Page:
One notable blunder of this sort was penned by Justice Antonin Scalia in his unfortunate decision in Employment Division, Oregon v. Smith (1990). Scalia wrongly held that the legislature gave sufficient protection to religious liberty because it did not single out religious practices—in this case the ritual use of peyote—for differential burdens. His decision was widely criticized for backing off the greater protection which, under the “free exercise” clause of the First Amendment, required government to make reasonable accommodations that protected religious liberties unless there was a strong government interest that justified a restriction (but one nowhere stated in the Constitution). Indeed, Kelo v. City of New London (2005), perhaps the most controversial property rights decision of the twenty-first century, was commonly attacked as an unprincipled activist decision when Justice John Paul Stevens virtually read the “public use” limitation out of the takings clause by showing extreme deference to state legislation that takes private property for general economic development.
An uncompromising system of judicial deference leads to an underprotection of property rights, as I argued in a debate with then-judge Scalia back in 1984. Working out these trade-offs leads to many difficult decisions. As a general matter, commentators should avoid overclaiming that the constitutional text is self-contained. Just that mistake is made by former senator Jim DeMint when he writes that “We conservatives are united in supporting only those judges who strictly interpret the Constitution as it is written and who won’t legislate from the bench.”
It is certainly appropriate to be cautious about the latter, but it is dangerous to assume that anything which goes beyond the strict interpretation of the text is illegitimate. On this question DeMint is not alone. Entire bodies of law are vexing problems today, including those that deal with the ability of Congress or the states to override explicit constitutional protections to regulate health, safety, morals, and the general welfare in the name of the police power, or the extent to which government officials are entitled to some form of official immunity. Judge Barrett, if confirmed, will have to face the same difficult choices faced by conservative and liberal justices alike.
A similar problem arises in administrative law where judges contemplate the proper deference given to administrative agency decisions. It is worth remembering that then-judge Ruth Bader Ginsburg wrote an unsound opinion in Natural Resources Defense Council v. Gorsuch (1982), which showed little deference to the Environmental Protection Agency’s use of the so-called “bubble concept” to allow a given plant to alter emissions through different smokestacks without having to file for a new EPA permit. Her decision was overturned two years later by Justice Stevens in the most important administrative law case to date, Chevron v. NRDC (1984), which afforded deference to the agency and allowed the Reagan administration to back off the aggressive position of the Carter administration. No one, thankfully, thought to attack this decision in Ginsburg’s Supreme Court confirmation hearing, even though the best reading of the statutory scheme supported the Reagan APA on ordinary textual grounds, wholly without deference.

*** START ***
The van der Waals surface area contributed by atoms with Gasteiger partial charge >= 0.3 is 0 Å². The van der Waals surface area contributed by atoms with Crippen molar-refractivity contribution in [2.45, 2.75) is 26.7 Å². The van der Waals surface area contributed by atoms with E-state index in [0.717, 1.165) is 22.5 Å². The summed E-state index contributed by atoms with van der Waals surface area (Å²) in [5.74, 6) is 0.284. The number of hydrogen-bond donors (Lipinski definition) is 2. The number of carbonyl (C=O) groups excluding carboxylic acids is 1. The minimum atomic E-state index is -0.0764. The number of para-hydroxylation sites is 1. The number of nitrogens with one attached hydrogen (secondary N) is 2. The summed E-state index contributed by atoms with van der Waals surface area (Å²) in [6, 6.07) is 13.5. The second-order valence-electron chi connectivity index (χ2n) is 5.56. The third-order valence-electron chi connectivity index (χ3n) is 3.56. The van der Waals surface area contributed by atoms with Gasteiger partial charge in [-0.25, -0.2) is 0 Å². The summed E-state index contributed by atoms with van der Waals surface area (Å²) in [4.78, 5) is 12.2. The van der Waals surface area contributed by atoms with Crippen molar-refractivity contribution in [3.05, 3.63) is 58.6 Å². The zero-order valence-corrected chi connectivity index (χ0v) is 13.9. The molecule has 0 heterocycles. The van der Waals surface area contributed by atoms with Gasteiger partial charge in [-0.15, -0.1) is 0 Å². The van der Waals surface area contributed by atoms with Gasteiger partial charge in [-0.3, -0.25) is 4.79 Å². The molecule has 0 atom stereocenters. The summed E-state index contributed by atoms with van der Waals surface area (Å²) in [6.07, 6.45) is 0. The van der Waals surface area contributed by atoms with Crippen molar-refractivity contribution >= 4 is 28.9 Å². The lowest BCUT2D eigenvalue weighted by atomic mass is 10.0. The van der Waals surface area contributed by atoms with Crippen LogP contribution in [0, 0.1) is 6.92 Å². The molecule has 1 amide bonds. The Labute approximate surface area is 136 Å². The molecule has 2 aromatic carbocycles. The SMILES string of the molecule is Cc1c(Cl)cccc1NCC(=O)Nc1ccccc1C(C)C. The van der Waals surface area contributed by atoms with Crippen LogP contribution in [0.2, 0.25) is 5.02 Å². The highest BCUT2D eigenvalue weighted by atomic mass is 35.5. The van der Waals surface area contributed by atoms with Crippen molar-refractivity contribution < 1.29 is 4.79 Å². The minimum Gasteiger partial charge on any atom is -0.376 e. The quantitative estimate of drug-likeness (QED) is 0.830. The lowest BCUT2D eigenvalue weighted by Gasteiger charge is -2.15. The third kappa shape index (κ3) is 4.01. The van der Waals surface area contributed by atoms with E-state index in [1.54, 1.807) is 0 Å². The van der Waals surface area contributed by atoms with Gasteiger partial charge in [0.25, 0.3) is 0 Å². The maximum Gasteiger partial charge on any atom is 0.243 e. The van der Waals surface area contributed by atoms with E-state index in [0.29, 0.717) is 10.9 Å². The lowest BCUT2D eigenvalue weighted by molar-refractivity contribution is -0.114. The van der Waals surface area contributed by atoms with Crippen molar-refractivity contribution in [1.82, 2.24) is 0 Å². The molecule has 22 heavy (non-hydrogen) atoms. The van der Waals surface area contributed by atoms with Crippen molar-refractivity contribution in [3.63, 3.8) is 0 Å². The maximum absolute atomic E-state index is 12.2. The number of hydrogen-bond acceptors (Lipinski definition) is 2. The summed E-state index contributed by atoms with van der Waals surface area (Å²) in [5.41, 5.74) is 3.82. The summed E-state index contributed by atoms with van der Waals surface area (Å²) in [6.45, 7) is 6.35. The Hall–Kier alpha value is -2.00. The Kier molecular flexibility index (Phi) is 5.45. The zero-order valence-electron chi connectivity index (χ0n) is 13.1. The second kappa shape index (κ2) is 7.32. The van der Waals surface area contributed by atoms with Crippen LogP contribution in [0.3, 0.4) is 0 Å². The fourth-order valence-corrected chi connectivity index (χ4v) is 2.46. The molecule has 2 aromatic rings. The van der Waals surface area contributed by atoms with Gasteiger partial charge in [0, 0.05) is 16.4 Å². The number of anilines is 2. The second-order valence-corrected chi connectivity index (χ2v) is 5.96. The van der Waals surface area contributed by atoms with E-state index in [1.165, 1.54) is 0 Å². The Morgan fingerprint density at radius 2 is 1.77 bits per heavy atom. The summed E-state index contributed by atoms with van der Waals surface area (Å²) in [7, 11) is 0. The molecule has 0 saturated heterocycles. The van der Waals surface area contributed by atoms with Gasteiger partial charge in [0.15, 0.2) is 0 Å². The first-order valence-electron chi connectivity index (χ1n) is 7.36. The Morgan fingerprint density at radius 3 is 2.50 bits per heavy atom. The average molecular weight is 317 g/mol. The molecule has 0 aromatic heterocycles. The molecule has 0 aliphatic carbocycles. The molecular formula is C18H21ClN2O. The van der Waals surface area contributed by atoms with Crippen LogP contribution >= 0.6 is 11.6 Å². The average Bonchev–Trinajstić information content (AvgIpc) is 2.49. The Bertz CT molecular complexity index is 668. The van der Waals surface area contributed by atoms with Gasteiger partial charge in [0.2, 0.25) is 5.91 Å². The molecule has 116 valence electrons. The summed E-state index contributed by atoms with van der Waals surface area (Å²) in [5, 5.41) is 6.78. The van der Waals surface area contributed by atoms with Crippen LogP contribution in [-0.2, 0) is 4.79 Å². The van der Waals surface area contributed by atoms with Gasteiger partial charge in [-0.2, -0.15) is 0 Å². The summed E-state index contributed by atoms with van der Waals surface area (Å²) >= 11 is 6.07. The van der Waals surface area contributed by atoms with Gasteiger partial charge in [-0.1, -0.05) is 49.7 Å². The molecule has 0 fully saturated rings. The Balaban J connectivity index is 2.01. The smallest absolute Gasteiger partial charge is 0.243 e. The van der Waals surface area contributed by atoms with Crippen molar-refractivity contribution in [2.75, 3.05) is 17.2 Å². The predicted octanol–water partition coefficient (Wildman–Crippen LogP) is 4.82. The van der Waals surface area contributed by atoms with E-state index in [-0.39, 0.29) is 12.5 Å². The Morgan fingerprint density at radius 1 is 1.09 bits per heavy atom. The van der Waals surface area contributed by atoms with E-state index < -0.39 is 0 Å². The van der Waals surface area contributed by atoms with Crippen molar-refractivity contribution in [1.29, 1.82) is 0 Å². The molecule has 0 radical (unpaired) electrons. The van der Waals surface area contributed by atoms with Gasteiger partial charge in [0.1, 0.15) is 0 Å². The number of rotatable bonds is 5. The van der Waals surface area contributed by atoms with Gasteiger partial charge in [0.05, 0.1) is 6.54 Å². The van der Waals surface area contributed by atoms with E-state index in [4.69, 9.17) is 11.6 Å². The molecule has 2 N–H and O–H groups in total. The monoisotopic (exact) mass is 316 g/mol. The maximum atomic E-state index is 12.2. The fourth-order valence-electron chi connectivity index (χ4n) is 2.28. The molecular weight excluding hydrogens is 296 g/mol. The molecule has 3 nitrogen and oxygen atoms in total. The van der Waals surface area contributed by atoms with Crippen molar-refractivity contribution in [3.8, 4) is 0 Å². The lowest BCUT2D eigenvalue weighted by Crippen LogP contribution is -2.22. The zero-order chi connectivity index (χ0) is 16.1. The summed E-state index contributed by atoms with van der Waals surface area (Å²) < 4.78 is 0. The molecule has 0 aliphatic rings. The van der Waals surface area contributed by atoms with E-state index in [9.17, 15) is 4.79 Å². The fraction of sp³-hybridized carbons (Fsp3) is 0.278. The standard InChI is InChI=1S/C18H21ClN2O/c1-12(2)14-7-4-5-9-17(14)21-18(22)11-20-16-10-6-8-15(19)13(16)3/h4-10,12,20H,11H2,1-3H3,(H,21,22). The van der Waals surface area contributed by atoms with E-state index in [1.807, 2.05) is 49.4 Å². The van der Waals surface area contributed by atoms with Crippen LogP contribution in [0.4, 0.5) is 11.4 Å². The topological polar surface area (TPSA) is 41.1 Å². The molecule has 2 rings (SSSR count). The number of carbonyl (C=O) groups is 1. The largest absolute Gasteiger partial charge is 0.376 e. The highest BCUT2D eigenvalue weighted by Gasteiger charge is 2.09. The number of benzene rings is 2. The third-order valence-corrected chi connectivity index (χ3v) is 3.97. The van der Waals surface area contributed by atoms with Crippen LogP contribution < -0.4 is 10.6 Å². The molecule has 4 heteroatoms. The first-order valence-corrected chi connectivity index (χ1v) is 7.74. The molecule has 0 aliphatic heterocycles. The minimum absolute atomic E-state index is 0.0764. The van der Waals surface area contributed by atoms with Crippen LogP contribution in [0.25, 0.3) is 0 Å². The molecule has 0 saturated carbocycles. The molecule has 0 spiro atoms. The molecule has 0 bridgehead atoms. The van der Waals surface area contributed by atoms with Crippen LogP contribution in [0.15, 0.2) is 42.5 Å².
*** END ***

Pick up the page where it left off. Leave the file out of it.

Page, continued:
Ironically, once again, a belief for or against administrative deference does not line up easily with liberal or conservative thought. Indeed, Justice Scalia showed undue deference to the Department of Labor in Auer v. Robbins (1997) when it allowed police sergeants and lieutenants to receive overtime benefits under the Fair Labor Standards Act on the ground that they were not exempt supervisory employees. Auer was cut back by Justice Elena Kagan in Kisor v. Wilkie (2019), a case concerned with an esoteric question of when certain war-related disabilities began.
The important lesson from these cases is that the correct way to examine a Supreme Court nominee is to form some estimation of her general intellectual ability and judicial seriousness. It is not to play gotcha, flyspecking each of her many opinions or extrajudicial statements in order to sink her nomination. Democrats are perfectly entitled to vote “no” on the Barrett nomination because of their staunch opposition to her perceived conservative philosophy. But they are not entitled to launch a full-scale attack on every aspect of her personal and professional behavior to that same end. We need desperately to restore civility to a broken confirmation process.